Producers' Showcase is an American anthology television series that was telecast live during the 1950s in compatible color by NBC. With top talent, the 90-minute episodes, covering a wide variety of genres, aired under the title every fourth Monday at 8 p.m. ET for three seasons, beginning October 18, 1954. The final episode, the last of 37, was broadcast May 27, 1957.
Showcase Productions, Inc., packaged and produced the series, which received seven Emmy Awards, including the 1956 award for Best Dramatic Series.
In 1953, stage producer Leland Hayward had the idea to create a 90-minute TV series, a series of color spectaculars to be broadcast monthly on NBC. Hayward was represented by Saul Jaffe of the Madison Avenue law firm Jaffe & Jaffe; Henry Jaffe, the firm's senior partner, was national counsel for the American Federation of Television and Radio Artists, an organization he helped found. When illness forced Hayward to withdraw from the project, NBC partnered with Showcase Productions, an independent production company created by Henry and Saul Jaffe to produce the series. Producers' Showcase went on the air October 18, 1954.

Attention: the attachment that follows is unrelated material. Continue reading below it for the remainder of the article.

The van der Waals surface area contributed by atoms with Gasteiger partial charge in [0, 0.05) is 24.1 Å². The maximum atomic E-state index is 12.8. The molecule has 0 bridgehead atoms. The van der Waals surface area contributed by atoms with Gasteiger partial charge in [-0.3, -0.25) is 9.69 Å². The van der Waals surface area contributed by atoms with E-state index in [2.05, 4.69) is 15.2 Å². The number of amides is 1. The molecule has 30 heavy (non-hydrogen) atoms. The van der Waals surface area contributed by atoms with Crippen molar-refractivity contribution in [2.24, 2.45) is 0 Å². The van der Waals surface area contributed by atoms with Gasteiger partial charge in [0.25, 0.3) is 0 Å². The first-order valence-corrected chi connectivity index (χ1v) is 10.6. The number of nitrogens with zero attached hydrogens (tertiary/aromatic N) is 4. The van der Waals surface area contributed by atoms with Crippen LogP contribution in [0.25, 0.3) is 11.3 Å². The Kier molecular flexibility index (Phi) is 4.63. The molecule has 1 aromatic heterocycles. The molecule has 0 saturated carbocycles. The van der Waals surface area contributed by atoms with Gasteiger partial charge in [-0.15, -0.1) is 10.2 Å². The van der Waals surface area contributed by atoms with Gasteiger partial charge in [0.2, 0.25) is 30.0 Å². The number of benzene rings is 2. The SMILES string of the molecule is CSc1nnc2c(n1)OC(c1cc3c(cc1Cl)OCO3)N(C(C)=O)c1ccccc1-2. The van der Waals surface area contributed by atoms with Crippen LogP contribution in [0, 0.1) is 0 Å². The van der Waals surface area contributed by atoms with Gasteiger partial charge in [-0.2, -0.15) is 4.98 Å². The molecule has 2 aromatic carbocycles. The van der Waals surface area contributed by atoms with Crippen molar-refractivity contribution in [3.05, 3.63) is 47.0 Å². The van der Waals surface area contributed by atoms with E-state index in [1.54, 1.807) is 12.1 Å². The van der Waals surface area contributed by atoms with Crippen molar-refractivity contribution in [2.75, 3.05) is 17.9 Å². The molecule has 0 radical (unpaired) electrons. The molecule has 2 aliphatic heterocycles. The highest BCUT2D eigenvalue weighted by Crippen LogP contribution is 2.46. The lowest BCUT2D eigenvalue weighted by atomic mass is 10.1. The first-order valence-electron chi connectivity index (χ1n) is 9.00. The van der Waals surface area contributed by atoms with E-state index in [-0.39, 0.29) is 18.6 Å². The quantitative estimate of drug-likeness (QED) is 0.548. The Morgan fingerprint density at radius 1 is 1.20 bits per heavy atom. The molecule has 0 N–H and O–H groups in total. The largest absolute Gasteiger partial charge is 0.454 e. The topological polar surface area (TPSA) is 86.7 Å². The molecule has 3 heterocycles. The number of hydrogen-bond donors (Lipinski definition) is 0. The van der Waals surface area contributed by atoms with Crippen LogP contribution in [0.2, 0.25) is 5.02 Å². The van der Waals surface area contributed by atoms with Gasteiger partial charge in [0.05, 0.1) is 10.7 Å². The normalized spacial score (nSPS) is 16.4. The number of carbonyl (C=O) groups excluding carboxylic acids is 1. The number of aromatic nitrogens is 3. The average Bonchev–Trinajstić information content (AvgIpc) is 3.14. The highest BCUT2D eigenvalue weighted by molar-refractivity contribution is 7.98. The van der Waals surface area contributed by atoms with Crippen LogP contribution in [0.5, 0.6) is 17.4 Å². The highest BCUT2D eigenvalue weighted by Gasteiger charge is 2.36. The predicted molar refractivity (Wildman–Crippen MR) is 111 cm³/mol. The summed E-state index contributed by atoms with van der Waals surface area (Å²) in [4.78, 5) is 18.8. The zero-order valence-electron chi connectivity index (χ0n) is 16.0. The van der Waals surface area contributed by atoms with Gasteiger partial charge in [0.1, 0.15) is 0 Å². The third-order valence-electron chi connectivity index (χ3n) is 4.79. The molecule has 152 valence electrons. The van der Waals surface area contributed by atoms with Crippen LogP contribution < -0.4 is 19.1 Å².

The ambitious series presented a total of 37 live color programs, which included original musicals or plays, re-staging of Broadway productions, great concert artists, and tribute programs. Producers' Showcase presented the first international show with live remote locations (Wide Wide World), and the first full-length Broadway production on color television (Peter Pan).
Producers' Showcase has undoubtedly been a tremendous prestige presentation by the network with elaborate and worthy cultural productions," The New York Times wrote in 1957, the series' final year.
Producers' Showcase received seven Emmy Awards, including the 1956 award for Best Dramatic Series.